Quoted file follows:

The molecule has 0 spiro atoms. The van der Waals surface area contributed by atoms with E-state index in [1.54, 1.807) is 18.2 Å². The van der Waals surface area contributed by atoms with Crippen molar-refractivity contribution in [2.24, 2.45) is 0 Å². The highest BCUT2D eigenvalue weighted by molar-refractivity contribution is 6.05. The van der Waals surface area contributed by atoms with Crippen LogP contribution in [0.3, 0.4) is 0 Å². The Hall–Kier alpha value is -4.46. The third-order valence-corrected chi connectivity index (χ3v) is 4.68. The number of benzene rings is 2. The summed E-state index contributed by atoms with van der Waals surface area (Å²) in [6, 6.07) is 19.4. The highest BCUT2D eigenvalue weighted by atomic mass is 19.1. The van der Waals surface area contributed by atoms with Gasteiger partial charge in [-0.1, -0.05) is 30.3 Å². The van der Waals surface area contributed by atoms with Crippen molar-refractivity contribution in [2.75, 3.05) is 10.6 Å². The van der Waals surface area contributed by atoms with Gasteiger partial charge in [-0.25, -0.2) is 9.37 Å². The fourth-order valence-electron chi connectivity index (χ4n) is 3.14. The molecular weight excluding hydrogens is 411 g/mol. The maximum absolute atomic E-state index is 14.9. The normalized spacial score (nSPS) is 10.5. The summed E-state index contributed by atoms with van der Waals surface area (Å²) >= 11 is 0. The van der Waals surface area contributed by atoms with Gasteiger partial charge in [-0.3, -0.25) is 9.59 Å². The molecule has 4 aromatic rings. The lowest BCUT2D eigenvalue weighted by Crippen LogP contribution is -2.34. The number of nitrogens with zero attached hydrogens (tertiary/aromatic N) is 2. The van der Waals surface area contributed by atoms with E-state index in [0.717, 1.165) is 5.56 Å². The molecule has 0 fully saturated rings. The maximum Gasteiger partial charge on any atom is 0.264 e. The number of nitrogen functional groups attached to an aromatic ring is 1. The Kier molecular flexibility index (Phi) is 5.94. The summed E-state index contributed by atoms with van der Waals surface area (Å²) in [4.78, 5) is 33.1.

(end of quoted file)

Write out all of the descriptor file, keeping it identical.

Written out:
The molecule has 0 spiro atoms. The van der Waals surface area contributed by atoms with E-state index in [1.54, 1.807) is 18.2 Å². The van der Waals surface area contributed by atoms with Crippen molar-refractivity contribution in [2.24, 2.45) is 0 Å². The highest BCUT2D eigenvalue weighted by molar-refractivity contribution is 6.05. The van der Waals surface area contributed by atoms with Crippen LogP contribution in [0.3, 0.4) is 0 Å². The Hall–Kier alpha value is -4.46. The third-order valence-corrected chi connectivity index (χ3v) is 4.68. The number of benzene rings is 2. The summed E-state index contributed by atoms with van der Waals surface area (Å²) in [6, 6.07) is 19.4. The highest BCUT2D eigenvalue weighted by atomic mass is 19.1. The van der Waals surface area contributed by atoms with Gasteiger partial charge in [-0.1, -0.05) is 30.3 Å². The van der Waals surface area contributed by atoms with Crippen molar-refractivity contribution in [2.75, 3.05) is 10.6 Å². The van der Waals surface area contributed by atoms with Gasteiger partial charge in [-0.25, -0.2) is 9.37 Å². The fourth-order valence-electron chi connectivity index (χ4n) is 3.14. The molecular weight excluding hydrogens is 411 g/mol. The maximum absolute atomic E-state index is 14.9. The normalized spacial score (nSPS) is 10.5. The summed E-state index contributed by atoms with van der Waals surface area (Å²) >= 11 is 0. The van der Waals surface area contributed by atoms with Gasteiger partial charge in [-0.3, -0.25) is 9.59 Å². The molecule has 4 aromatic rings. The lowest BCUT2D eigenvalue weighted by Crippen LogP contribution is -2.34. The number of nitrogens with zero attached hydrogens (tertiary/aromatic N) is 2. The van der Waals surface area contributed by atoms with E-state index in [0.717, 1.165) is 5.56 Å². The molecule has 0 fully saturated rings. The maximum Gasteiger partial charge on any atom is 0.264 e. The number of nitrogen functional groups attached to an aromatic ring is 1. The Kier molecular flexibility index (Phi) is 5.94. The summed E-state index contributed by atoms with van der Waals surface area (Å²) in [4.78, 5) is 33.1.